In that same post, Silver touts a “SurveyUSA poll showing Mr. Obama with a one-point lead in Florida is really the slightly better result for him.” That SurveyUSA poll indeed had Obama up by one point, but had a Democratic party-ID advantage of nine points. In 2008 Democrats had a three-point advantage, and in 2010 the parties were even. So the SurveyUSA poll is good news only if you believe Democrats will not only improve on their 2008 turnout, but triple their turnout advantage over Republicans.
This is the type of analysis that walks a very thin line between forecasting and cheerleading. When you weight a poll based on what you think of the pollster and the results and not based on what is actually inside the poll (party sampling, changes in favorability, job approval, etc), it can make for forecasts that mirror what you hope will happen rather than what’s most likely to happen. This is also true of Silver’s dismissal of Romney’s lead in Gallup this week. While Romney is likely not up by seven points nationally, as the poll predicted, you can’t dismiss it while at the same time giving a twelve-day-old Marist/NBC Ohio poll a higher weighting than eight newer polls when Marist has leaned Obama this entire cycle.
All of this also completely ignores the fact that it is more important for Obama to cross the 50 percent threshold in national polls before Election Day than it is for Romney. While it’s impossible to know how the late deciders will break, the historical trend has been for them to break for the challenger. If the Real Clear Politics average is tied at 47 percent, the overwhelming odds are that the last 6 percent will break heavily to Romney. While that would not guarantee an Electoral College victory, it is very difficult to imagine a scenario where Romney wins the national vote by more than a percentage point and loses the Electoral College.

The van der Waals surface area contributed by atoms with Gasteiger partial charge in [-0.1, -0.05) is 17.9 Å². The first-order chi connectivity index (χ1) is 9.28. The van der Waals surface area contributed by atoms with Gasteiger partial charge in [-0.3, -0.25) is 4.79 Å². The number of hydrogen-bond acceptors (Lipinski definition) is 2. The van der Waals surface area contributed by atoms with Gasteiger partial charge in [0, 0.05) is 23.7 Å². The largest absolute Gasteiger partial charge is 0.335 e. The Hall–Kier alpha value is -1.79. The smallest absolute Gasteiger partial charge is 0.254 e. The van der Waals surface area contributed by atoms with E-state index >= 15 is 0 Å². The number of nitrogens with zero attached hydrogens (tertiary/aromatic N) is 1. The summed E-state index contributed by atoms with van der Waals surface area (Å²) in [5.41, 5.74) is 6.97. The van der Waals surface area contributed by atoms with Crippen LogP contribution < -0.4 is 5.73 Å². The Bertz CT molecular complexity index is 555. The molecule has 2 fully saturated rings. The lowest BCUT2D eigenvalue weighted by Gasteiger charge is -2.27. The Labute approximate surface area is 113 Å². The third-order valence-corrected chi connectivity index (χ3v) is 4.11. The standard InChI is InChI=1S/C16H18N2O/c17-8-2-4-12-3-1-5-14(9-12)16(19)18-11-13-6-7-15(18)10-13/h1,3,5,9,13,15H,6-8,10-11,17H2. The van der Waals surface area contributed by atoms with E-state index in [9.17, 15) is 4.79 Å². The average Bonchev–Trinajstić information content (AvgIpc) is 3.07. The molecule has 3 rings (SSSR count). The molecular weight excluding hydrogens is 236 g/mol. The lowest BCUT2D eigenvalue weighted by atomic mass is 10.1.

On November 7, after the dust settles from Election Day and we (hopefully) have a winner, it might very well turn out that Nate Silver once again successfully predicted the battleground states and thus the election. But midway through October, 2012 is shaping up to be a far different election than the one in which Silver made his name. One must wonder if Silver’s forecast model includes a little bit too much hope of an Obama victory against what appears to be a surge of Romney momentum. Obama’s aura of inevitability is quickly losing steam, and once that runs out, even Homer Simpson will have a hard time proving otherwise.
— Josh Jordan is a small-business market-research consultant. You can follow him on Twitter @Numbersmuncher.